3 Seemingly Harmless Habits that Actually Ruin Your Baby’s Teeth

Cute little girl sucking her thumbIt’s easy to be wooed by your baby’s littlest actions, from the way she innocently holds her bottle to the adorable way she sucks her thumb. Professionals warn, however, that most of your baby’s adorable habits can wreak havoc on her overall oral health down the road.

Of course, there are measures you can take to keep your baby’s oral health. Bringing your child to see the good-natured dentists from South Davis Pediatric Dentistry, for instance, can help form a lifelong habit of proper oral care. It pays, however, to nip these habits in the bud before they take a toll on your baby’s dental health. Here are some harmful habits as well as tips for dealing with them:

Teeth Grinding

You might think teeth grinding is common only among stressed adults, but bruxism is also happening to children who feel stressed and anxious or those who have new teeth coming in. It’s unlikely for bruxism in kids to become severe enough to require treatment, but if it affects her permanent teeth, ask her dentist for a possible solution, like a mouth guard.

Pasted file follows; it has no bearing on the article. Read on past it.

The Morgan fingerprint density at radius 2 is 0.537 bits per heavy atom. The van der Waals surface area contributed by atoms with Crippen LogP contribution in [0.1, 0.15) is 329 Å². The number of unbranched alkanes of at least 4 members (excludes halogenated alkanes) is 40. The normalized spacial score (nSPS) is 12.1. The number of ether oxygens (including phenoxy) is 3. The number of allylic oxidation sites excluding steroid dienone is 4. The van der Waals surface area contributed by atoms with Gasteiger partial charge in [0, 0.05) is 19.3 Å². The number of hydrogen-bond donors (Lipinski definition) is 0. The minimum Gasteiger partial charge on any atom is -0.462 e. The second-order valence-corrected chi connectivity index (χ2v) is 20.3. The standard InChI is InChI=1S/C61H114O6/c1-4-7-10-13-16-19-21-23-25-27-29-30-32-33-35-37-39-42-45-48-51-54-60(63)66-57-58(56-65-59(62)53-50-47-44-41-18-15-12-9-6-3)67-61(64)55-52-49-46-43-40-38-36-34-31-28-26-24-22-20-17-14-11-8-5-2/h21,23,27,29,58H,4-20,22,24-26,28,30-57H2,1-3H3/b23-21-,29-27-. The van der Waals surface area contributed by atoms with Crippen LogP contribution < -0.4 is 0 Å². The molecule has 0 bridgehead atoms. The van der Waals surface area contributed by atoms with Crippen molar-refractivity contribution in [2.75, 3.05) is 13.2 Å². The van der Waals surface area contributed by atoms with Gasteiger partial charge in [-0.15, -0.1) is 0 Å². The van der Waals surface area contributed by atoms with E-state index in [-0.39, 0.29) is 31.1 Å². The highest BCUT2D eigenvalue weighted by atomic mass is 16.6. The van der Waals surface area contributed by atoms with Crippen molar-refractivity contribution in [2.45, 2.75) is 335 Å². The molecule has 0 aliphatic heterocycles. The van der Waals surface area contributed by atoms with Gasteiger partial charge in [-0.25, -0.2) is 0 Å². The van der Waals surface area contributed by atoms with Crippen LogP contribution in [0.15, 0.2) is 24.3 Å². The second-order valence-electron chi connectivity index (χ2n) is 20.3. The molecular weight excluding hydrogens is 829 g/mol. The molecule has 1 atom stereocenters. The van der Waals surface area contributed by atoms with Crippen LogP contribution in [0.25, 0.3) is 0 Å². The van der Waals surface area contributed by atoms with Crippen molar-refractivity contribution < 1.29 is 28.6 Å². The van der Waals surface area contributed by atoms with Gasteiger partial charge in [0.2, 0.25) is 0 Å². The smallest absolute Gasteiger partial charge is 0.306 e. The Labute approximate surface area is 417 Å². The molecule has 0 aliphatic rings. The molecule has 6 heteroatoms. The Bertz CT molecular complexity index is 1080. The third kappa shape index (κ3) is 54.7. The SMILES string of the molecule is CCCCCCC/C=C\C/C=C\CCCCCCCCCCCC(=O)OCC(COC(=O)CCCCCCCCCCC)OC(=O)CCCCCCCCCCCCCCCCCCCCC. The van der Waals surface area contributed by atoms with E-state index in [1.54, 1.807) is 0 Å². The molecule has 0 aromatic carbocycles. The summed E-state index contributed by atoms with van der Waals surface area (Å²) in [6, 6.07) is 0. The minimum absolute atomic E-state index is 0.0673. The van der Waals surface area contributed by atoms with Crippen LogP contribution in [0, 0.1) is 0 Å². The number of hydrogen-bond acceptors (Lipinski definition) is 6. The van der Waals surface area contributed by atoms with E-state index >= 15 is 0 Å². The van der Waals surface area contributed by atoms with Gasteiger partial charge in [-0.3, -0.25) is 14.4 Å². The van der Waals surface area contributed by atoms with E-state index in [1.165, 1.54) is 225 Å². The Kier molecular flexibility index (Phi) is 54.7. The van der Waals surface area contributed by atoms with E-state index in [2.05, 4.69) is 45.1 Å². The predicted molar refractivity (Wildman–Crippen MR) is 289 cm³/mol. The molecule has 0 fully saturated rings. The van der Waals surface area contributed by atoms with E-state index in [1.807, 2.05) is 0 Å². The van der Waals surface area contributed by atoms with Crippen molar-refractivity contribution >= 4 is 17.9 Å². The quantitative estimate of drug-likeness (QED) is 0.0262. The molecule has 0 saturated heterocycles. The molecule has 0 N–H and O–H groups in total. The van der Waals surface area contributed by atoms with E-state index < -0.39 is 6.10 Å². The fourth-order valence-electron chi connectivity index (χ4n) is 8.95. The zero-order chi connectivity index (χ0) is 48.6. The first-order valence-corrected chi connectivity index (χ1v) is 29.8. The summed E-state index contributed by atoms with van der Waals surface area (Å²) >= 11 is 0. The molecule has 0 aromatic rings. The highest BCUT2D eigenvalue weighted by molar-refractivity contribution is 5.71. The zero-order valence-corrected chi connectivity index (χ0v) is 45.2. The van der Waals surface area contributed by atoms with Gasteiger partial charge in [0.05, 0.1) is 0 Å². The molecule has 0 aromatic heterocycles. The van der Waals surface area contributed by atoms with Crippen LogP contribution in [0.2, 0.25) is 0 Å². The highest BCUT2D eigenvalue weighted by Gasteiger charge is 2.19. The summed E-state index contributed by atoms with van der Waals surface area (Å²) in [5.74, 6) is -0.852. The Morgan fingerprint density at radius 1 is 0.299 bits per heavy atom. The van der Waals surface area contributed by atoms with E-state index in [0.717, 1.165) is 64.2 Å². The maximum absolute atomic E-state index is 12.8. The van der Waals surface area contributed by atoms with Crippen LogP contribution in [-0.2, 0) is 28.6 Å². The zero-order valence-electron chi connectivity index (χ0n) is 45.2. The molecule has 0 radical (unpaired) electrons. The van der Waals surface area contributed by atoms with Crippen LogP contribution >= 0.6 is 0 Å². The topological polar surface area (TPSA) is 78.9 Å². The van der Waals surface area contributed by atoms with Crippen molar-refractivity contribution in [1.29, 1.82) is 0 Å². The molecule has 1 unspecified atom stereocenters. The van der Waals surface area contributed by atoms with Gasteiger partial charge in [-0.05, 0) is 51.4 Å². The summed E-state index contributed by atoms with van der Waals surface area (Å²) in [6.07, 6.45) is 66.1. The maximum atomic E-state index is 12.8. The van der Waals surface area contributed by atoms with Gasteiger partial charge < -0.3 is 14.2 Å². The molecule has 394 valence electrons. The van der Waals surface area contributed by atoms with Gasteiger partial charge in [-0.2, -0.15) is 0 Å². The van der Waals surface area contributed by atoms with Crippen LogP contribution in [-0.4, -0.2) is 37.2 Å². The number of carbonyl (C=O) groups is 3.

Hanging onto the Bottle

It’s inevitable for a child who still drinks from a bottle to fall asleep with the empty bottle still in her mouth. When this happens, cavities may develop, which ultimately leads to tooth decay.

The American Academy of Pediatrics (AAP) suggests that toddlers transition to a sippy cup when they turn 15 months. Other experts, meanwhile, recommend introducing the sippy cup at your baby’s sixth month, so by the time she turns a year old, it’s gone for good.

Thumb Sucking

Kids suck their thumbs to soothe themselves, but if the habit lingers for too long, it may affect the way their jaws grow and lead to a crossbite or an overbite. You can help your baby dispel this habit through a finger guard, a cotton glove, or special bitter nail polish.   

When your baby turns one, bring your child in for regular check-ups with a pediatric dentist. A visit to the dental clinic is also vital when the first tooth erupts, so the dentist can rule out problems before they can cause concern.